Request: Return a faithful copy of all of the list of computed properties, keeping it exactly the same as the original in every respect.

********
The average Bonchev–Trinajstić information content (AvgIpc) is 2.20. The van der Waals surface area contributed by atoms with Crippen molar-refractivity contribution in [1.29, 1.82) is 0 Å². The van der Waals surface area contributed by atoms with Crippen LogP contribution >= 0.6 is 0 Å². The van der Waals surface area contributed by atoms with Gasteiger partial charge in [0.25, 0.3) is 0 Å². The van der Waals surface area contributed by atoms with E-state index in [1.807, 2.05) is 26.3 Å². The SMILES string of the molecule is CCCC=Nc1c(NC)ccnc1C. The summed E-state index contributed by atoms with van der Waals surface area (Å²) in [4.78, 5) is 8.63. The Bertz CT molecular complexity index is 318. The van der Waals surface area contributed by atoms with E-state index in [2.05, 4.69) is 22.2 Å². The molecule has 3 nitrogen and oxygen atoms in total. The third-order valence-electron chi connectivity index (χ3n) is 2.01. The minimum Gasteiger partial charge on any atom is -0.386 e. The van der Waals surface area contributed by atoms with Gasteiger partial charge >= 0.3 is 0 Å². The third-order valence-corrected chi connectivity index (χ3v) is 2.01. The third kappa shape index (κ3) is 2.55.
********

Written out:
The average Bonchev–Trinajstić information content (AvgIpc) is 2.20. The van der Waals surface area contributed by atoms with Crippen molar-refractivity contribution in [1.29, 1.82) is 0 Å². The van der Waals surface area contributed by atoms with Crippen LogP contribution >= 0.6 is 0 Å². The van der Waals surface area contributed by atoms with Gasteiger partial charge in [0.25, 0.3) is 0 Å². The van der Waals surface area contributed by atoms with E-state index in [1.807, 2.05) is 26.3 Å². The SMILES string of the molecule is CCCC=Nc1c(NC)ccnc1C. The summed E-state index contributed by atoms with van der Waals surface area (Å²) in [4.78, 5) is 8.63. The Bertz CT molecular complexity index is 318. The van der Waals surface area contributed by atoms with E-state index in [2.05, 4.69) is 22.2 Å². The molecule has 3 nitrogen and oxygen atoms in total. The third-order valence-electron chi connectivity index (χ3n) is 2.01. The minimum Gasteiger partial charge on any atom is -0.386 e. The van der Waals surface area contributed by atoms with Gasteiger partial charge >= 0.3 is 0 Å². The third-order valence-corrected chi connectivity index (χ3v) is 2.01. The third kappa shape index (κ3) is 2.55.